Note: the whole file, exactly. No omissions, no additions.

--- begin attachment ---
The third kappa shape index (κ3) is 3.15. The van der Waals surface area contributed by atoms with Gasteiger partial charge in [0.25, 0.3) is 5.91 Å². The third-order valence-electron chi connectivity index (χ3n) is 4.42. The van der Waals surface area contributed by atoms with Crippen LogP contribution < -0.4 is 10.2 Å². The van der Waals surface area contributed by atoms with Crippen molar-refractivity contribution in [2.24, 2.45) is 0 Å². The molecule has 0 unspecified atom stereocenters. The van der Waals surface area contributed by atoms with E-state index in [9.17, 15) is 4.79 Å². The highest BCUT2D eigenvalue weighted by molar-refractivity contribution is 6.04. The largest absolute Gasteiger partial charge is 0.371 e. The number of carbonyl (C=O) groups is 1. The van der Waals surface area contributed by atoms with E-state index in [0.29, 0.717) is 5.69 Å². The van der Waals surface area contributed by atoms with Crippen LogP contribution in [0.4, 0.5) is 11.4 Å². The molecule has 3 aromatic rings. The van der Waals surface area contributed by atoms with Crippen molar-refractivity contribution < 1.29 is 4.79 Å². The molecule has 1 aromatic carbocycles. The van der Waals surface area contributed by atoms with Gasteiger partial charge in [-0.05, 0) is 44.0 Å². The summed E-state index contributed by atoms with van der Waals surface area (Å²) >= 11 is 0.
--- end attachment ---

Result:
The third kappa shape index (κ3) is 3.15. The van der Waals surface area contributed by atoms with Gasteiger partial charge in [0.25, 0.3) is 5.91 Å². The third-order valence-electron chi connectivity index (χ3n) is 4.42. The van der Waals surface area contributed by atoms with Crippen LogP contribution < -0.4 is 10.2 Å². The van der Waals surface area contributed by atoms with Crippen molar-refractivity contribution in [2.24, 2.45) is 0 Å². The molecule has 0 unspecified atom stereocenters. The van der Waals surface area contributed by atoms with E-state index in [9.17, 15) is 4.79 Å². The highest BCUT2D eigenvalue weighted by molar-refractivity contribution is 6.04. The largest absolute Gasteiger partial charge is 0.371 e. The number of carbonyl (C=O) groups is 1. The van der Waals surface area contributed by atoms with E-state index in [0.29, 0.717) is 5.69 Å². The van der Waals surface area contributed by atoms with Crippen LogP contribution in [0.4, 0.5) is 11.4 Å². The molecule has 3 aromatic rings. The van der Waals surface area contributed by atoms with Crippen molar-refractivity contribution < 1.29 is 4.79 Å². The molecule has 1 aromatic carbocycles. The van der Waals surface area contributed by atoms with Gasteiger partial charge in [-0.05, 0) is 44.0 Å². The summed E-state index contributed by atoms with van der Waals surface area (Å²) >= 11 is 0.